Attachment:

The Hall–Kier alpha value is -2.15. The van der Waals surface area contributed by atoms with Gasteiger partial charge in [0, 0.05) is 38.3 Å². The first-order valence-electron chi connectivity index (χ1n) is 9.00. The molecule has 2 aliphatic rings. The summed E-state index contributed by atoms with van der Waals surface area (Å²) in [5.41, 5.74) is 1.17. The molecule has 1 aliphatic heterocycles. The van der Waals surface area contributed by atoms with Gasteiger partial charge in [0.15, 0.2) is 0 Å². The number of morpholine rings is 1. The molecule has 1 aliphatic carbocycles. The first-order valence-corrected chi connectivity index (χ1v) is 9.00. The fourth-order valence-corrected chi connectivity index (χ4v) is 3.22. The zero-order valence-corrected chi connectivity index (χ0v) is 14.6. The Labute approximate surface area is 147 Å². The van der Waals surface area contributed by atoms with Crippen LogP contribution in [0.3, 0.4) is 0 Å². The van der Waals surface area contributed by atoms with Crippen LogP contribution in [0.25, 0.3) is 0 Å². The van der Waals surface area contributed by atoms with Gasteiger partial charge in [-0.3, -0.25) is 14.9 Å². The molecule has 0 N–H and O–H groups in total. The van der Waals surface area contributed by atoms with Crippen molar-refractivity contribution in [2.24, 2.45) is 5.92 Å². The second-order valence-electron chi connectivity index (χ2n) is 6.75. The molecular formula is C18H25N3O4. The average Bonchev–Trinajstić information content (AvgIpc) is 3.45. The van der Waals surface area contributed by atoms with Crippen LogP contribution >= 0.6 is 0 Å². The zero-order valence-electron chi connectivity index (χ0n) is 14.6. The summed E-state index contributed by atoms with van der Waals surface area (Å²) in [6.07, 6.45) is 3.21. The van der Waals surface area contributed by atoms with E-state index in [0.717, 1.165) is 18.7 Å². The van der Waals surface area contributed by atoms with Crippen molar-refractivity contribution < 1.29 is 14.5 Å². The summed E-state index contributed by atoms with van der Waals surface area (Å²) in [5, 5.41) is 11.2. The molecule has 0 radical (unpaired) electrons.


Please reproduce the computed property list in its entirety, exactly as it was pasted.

The Hall–Kier alpha value is -2.15. The van der Waals surface area contributed by atoms with Gasteiger partial charge in [0, 0.05) is 38.3 Å². The first-order valence-electron chi connectivity index (χ1n) is 9.00. The molecule has 2 aliphatic rings. The summed E-state index contributed by atoms with van der Waals surface area (Å²) in [5.41, 5.74) is 1.17. The molecule has 1 aliphatic heterocycles. The van der Waals surface area contributed by atoms with Gasteiger partial charge in [0.15, 0.2) is 0 Å². The number of morpholine rings is 1. The molecule has 1 aliphatic carbocycles. The first-order valence-corrected chi connectivity index (χ1v) is 9.00. The fourth-order valence-corrected chi connectivity index (χ4v) is 3.22. The zero-order valence-corrected chi connectivity index (χ0v) is 14.6. The Labute approximate surface area is 147 Å². The van der Waals surface area contributed by atoms with Crippen LogP contribution in [0.3, 0.4) is 0 Å². The van der Waals surface area contributed by atoms with Crippen LogP contribution in [0.25, 0.3) is 0 Å². The van der Waals surface area contributed by atoms with Gasteiger partial charge in [-0.3, -0.25) is 14.9 Å². The molecule has 0 N–H and O–H groups in total. The van der Waals surface area contributed by atoms with Crippen molar-refractivity contribution in [2.24, 2.45) is 5.92 Å². The second-order valence-electron chi connectivity index (χ2n) is 6.75. The molecular formula is C18H25N3O4. The average Bonchev–Trinajstić information content (AvgIpc) is 3.45. The van der Waals surface area contributed by atoms with Crippen LogP contribution >= 0.6 is 0 Å². The zero-order valence-electron chi connectivity index (χ0n) is 14.6. The summed E-state index contributed by atoms with van der Waals surface area (Å²) in [6.07, 6.45) is 3.21. The van der Waals surface area contributed by atoms with E-state index in [0.717, 1.165) is 18.7 Å². The van der Waals surface area contributed by atoms with Crippen molar-refractivity contribution < 1.29 is 14.5 Å². The summed E-state index contributed by atoms with van der Waals surface area (Å²) in [5, 5.41) is 11.2. The molecule has 0 radical (unpaired) electrons.